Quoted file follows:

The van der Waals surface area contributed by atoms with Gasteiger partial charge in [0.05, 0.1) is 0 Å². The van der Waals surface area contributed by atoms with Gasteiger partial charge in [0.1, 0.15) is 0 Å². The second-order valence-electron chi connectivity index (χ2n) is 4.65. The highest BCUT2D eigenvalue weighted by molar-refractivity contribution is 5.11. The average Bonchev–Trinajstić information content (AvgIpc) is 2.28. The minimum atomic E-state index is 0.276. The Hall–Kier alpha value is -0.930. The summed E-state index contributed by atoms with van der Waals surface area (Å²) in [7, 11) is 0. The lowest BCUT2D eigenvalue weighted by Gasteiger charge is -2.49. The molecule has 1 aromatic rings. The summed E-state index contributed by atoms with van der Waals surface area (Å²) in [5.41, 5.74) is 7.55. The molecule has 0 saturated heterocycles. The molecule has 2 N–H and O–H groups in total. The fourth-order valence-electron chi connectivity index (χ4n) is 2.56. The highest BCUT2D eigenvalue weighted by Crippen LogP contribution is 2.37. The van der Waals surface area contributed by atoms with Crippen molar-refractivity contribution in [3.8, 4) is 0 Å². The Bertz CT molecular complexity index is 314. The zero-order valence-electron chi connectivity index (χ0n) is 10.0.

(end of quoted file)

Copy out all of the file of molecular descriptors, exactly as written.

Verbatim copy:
The van der Waals surface area contributed by atoms with Gasteiger partial charge in [0.05, 0.1) is 0 Å². The van der Waals surface area contributed by atoms with Gasteiger partial charge in [0.1, 0.15) is 0 Å². The second-order valence-electron chi connectivity index (χ2n) is 4.65. The highest BCUT2D eigenvalue weighted by molar-refractivity contribution is 5.11. The average Bonchev–Trinajstić information content (AvgIpc) is 2.28. The minimum atomic E-state index is 0.276. The Hall–Kier alpha value is -0.930. The summed E-state index contributed by atoms with van der Waals surface area (Å²) in [7, 11) is 0. The lowest BCUT2D eigenvalue weighted by Gasteiger charge is -2.49. The molecule has 1 aromatic rings. The summed E-state index contributed by atoms with van der Waals surface area (Å²) in [5.41, 5.74) is 7.55. The molecule has 0 saturated heterocycles. The molecule has 2 N–H and O–H groups in total. The fourth-order valence-electron chi connectivity index (χ4n) is 2.56. The highest BCUT2D eigenvalue weighted by Crippen LogP contribution is 2.37. The van der Waals surface area contributed by atoms with Crippen molar-refractivity contribution in [3.8, 4) is 0 Å². The Bertz CT molecular complexity index is 314. The zero-order valence-electron chi connectivity index (χ0n) is 10.0.